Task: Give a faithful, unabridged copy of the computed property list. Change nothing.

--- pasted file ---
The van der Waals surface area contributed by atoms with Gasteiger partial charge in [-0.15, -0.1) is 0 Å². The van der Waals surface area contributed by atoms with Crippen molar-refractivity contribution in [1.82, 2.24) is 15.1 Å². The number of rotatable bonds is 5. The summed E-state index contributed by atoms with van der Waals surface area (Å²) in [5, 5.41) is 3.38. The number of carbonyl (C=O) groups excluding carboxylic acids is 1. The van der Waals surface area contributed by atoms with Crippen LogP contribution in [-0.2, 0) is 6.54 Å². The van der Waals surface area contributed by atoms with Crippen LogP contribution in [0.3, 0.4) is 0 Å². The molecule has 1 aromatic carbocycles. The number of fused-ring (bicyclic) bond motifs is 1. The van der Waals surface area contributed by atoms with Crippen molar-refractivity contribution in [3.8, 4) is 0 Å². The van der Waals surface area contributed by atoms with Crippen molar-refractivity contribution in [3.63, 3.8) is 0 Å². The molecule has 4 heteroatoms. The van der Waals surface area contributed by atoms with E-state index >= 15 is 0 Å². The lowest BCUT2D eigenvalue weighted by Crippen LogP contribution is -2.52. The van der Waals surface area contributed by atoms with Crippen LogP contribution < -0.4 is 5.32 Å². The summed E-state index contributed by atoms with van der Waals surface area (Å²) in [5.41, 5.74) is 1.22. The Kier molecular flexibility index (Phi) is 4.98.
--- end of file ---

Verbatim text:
The van der Waals surface area contributed by atoms with Gasteiger partial charge in [-0.15, -0.1) is 0 Å². The van der Waals surface area contributed by atoms with Crippen molar-refractivity contribution in [1.82, 2.24) is 15.1 Å². The number of rotatable bonds is 5. The summed E-state index contributed by atoms with van der Waals surface area (Å²) in [5, 5.41) is 3.38. The number of carbonyl (C=O) groups excluding carboxylic acids is 1. The van der Waals surface area contributed by atoms with Crippen LogP contribution in [-0.2, 0) is 6.54 Å². The van der Waals surface area contributed by atoms with Crippen LogP contribution in [0.3, 0.4) is 0 Å². The molecule has 1 aromatic carbocycles. The number of fused-ring (bicyclic) bond motifs is 1. The van der Waals surface area contributed by atoms with Crippen molar-refractivity contribution in [3.8, 4) is 0 Å². The van der Waals surface area contributed by atoms with Crippen molar-refractivity contribution in [3.63, 3.8) is 0 Å². The molecule has 4 heteroatoms. The van der Waals surface area contributed by atoms with E-state index >= 15 is 0 Å². The lowest BCUT2D eigenvalue weighted by Crippen LogP contribution is -2.52. The van der Waals surface area contributed by atoms with Crippen LogP contribution < -0.4 is 5.32 Å². The summed E-state index contributed by atoms with van der Waals surface area (Å²) in [5.41, 5.74) is 1.22. The Kier molecular flexibility index (Phi) is 4.98.